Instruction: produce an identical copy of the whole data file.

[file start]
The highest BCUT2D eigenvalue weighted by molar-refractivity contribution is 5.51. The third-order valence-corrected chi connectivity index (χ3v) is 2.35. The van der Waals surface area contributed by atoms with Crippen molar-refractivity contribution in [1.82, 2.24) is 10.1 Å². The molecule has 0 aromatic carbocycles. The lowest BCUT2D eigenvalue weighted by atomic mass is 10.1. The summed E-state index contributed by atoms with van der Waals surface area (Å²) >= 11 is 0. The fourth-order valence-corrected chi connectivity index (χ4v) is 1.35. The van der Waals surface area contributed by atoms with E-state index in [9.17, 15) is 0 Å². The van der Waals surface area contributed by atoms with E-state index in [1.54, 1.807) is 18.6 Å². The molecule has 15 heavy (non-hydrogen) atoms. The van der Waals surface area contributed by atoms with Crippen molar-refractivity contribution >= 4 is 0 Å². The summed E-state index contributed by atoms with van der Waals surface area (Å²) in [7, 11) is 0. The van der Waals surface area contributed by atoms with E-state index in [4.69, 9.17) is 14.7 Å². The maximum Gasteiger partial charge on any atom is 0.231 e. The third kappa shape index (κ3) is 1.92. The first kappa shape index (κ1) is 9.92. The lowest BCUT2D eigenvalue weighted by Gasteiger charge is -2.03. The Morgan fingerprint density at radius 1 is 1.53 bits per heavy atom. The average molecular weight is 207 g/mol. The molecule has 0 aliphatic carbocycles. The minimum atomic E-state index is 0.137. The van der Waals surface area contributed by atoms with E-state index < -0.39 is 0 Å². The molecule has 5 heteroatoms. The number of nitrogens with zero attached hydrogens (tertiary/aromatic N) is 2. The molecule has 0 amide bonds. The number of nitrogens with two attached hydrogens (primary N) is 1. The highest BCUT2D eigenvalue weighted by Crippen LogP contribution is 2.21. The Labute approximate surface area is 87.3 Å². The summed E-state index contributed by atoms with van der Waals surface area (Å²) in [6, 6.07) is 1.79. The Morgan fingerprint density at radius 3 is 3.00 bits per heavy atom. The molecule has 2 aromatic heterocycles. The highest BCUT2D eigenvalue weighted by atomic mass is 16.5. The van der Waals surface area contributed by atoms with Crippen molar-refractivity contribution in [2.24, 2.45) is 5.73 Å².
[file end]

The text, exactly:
The highest BCUT2D eigenvalue weighted by molar-refractivity contribution is 5.51. The third-order valence-corrected chi connectivity index (χ3v) is 2.35. The van der Waals surface area contributed by atoms with Crippen molar-refractivity contribution in [1.82, 2.24) is 10.1 Å². The molecule has 0 aromatic carbocycles. The lowest BCUT2D eigenvalue weighted by atomic mass is 10.1. The summed E-state index contributed by atoms with van der Waals surface area (Å²) >= 11 is 0. The fourth-order valence-corrected chi connectivity index (χ4v) is 1.35. The van der Waals surface area contributed by atoms with E-state index in [9.17, 15) is 0 Å². The van der Waals surface area contributed by atoms with E-state index in [1.54, 1.807) is 18.6 Å². The molecule has 15 heavy (non-hydrogen) atoms. The van der Waals surface area contributed by atoms with Crippen molar-refractivity contribution >= 4 is 0 Å². The summed E-state index contributed by atoms with van der Waals surface area (Å²) in [7, 11) is 0. The van der Waals surface area contributed by atoms with E-state index in [4.69, 9.17) is 14.7 Å². The maximum Gasteiger partial charge on any atom is 0.231 e. The third kappa shape index (κ3) is 1.92. The first kappa shape index (κ1) is 9.92. The lowest BCUT2D eigenvalue weighted by Gasteiger charge is -2.03. The Morgan fingerprint density at radius 1 is 1.53 bits per heavy atom. The average molecular weight is 207 g/mol. The molecule has 0 aliphatic carbocycles. The minimum atomic E-state index is 0.137. The van der Waals surface area contributed by atoms with E-state index < -0.39 is 0 Å². The molecule has 5 heteroatoms. The number of nitrogens with zero attached hydrogens (tertiary/aromatic N) is 2. The molecule has 0 amide bonds. The number of nitrogens with two attached hydrogens (primary N) is 1. The highest BCUT2D eigenvalue weighted by Crippen LogP contribution is 2.21. The Labute approximate surface area is 87.3 Å². The summed E-state index contributed by atoms with van der Waals surface area (Å²) in [6, 6.07) is 1.79. The Morgan fingerprint density at radius 3 is 3.00 bits per heavy atom. The molecule has 2 aromatic heterocycles. The highest BCUT2D eigenvalue weighted by atomic mass is 16.5. The van der Waals surface area contributed by atoms with Crippen molar-refractivity contribution in [2.24, 2.45) is 5.73 Å².